By Ripon Media in College Days on November 2, 2015
By Hannah Tetzlaff
After more than a decade, the photography club, Photogenesis, is being reborn with the help of the Communication Consortium and students who are interested in photography.
According to Ric Damm, director of creative and social media and also the advisor of Photogenesis, the resurgence was spearheaded by Professor and Consortium Director Steve Martin.
With the Communication Consortium realizing the lack of photography on campus and now with determined interest from students who want to reform the photography club, the process has begun for the rebirth of Photogenesis.
“Essentially I had several students come to me, three freshmen, who proposed the idea to reform Photogenesis and who showed a lot of interest,” Damm adds.
Kuhn Maung and Becky Bajt are two of the three freshmen students who approached Ric Damm and who will now be the student leaders for the photography club; they also work as photographers for the Ripon College newspaper, College Days.
Photogenesis started with a student who had a passion for photography in the late 1990s, and it survived for a few years after she graduated in 2000, says Damm.
With groups that start from the passion and drive of one person, it is possible that the group will disband after the said person graduates or leaves the organization, especially if there is no one else willing to take up the mantle and continue to lead the group or if there is no one else in the group with the same amount of passion for the club. This seems to be the case for the previous photography club and could possibly happen to the new reformed photography club.
“[Lack of interest] is always a concern with any student group,” says Damm. “Student organizations are typically formed by a student with a passion for something and who has drive. There is a cycle. It is not unusual; not the first time a group has been in existence and has disappeared for a while.”
Having enough people, and people who are interested and take time to take pictures, is a concern of Bajt’s as well.
She suggests the group must advertise more to prevent interest from waning: “Say, ‘Hey, Photogenesis is fun. Come join us,’ you know,” insists Bajt.
Not everyone is as concerned about the club’s chances, and for a good reason too.
“I have no concerns for Photogenesis,” says Professor of Communication and Consortium leader Jody Roy. “The group’s advisor, Ric Damm, is an amazing photographer and designer. He will be a wonderful mentor for students interested in developing skills in these areas.”
“The Consortium is the structure we have developed to organize a variety of student organizations, teams, and co-curricular programs that are related to media, writing, speaking, and some aspects of design, specifically photography and graphic design,” says Roy. “The Consortium started as a result of informal conversations among some of the groups’ advisors. We had been working in ‘silos,’ largely in isolation from each other, even though there is significant opportunity for collaboration between and among the groups. The Consortium was formed to take advantage of the opportunities in those overlaps…”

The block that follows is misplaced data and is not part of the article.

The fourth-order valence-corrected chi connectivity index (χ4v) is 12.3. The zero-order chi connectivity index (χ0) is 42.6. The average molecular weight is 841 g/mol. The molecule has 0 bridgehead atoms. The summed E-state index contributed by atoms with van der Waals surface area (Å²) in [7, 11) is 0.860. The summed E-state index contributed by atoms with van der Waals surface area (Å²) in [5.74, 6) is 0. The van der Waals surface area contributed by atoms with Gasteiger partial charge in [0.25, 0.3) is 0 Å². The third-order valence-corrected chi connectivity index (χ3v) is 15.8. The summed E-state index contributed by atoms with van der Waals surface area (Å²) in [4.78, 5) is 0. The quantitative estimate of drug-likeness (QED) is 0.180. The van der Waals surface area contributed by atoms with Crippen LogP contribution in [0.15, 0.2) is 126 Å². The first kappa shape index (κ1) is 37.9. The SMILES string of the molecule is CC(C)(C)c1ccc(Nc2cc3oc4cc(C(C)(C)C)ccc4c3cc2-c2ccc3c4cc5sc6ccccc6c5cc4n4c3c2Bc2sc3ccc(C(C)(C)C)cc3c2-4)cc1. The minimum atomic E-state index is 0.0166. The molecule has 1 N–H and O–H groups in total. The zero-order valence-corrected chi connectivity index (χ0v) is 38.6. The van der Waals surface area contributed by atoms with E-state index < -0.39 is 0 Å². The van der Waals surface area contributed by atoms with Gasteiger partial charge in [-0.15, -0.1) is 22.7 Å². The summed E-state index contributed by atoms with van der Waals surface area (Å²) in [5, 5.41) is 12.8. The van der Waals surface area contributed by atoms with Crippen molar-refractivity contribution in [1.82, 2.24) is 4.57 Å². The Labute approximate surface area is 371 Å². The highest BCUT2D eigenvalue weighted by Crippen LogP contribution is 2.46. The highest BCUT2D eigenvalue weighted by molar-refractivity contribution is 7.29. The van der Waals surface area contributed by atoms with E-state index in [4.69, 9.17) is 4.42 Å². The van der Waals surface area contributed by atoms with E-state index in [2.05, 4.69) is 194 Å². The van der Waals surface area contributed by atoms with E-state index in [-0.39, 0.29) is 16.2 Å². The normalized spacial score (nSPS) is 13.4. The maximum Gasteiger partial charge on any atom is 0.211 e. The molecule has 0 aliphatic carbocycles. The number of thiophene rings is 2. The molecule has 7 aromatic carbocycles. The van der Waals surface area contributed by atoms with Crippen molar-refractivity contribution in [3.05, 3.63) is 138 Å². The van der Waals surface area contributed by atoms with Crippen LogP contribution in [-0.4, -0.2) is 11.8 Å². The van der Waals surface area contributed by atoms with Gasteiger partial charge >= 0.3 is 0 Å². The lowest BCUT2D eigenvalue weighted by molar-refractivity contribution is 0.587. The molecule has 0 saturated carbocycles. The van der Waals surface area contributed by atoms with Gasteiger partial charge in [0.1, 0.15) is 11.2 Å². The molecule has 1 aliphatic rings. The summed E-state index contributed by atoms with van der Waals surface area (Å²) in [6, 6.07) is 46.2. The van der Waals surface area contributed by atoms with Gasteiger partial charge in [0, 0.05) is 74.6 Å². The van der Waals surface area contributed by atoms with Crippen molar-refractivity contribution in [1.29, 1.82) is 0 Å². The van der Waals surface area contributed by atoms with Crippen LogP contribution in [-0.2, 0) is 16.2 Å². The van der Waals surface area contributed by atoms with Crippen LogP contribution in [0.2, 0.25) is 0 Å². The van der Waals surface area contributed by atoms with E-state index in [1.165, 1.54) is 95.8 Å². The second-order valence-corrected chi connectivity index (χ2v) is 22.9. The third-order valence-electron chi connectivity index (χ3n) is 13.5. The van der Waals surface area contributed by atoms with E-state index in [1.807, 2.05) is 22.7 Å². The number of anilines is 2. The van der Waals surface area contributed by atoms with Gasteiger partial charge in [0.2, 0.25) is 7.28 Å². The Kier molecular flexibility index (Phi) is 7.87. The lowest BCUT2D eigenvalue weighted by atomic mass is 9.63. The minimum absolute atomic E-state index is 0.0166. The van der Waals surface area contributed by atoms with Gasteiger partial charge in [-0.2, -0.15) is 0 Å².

Such overlaps can be seen between Photogenesis and Parallax, the Ripon College student magazine, and between Photogenesis and College Days. Photographers from Photogenesis can take photos of events that can be supplied to the newspaper and they can help edit and supply beautiful, artistic photos to Parallax.
Beyond just helping with the startup and renewal of the photography club, the Communication Consortium also benefits Photogenesis in multiple ways. “First, it will connect the students in Photogenesis with other organizations, thus providing opportunities for Photogenesis students to use their expertise to undertake projects on behalf of other groups and build their portfolios in the process. The Consortium will also benefit Photogenesis students via providing access to special events, such as training workshops with professional photographers and designers.”
And, since there was a photography club more than a decade ago, the startup process is basically the same. “As you may know Photogenesis hasn’t been recognized as a regular student organization yet because we have to create a constitution,” says Damm. “The easy thing is a constitution already existed. I just looked it over with Kuhn [Maung] and Becky [Bajt] to go over what needs to change.”
According to the group’s leadership, Photogenesis may host an exhibit at the 314 Project Space and create social media pages on Facebook and Instagram. “I’ll leave it up to the students,” explains Damm. “It should be a student club where the students are the driving force. Enabling them to be leaders is the way to secure the future of the club.”
With all the help and benefits from the Communication Consortium, it seems that Photogenesis is well on it’s way to becoming a long-lasting, recognized club that will also benefit many other student clubs and organizations.
For now, Bajt has one proclamation for the student body, “Join Us!”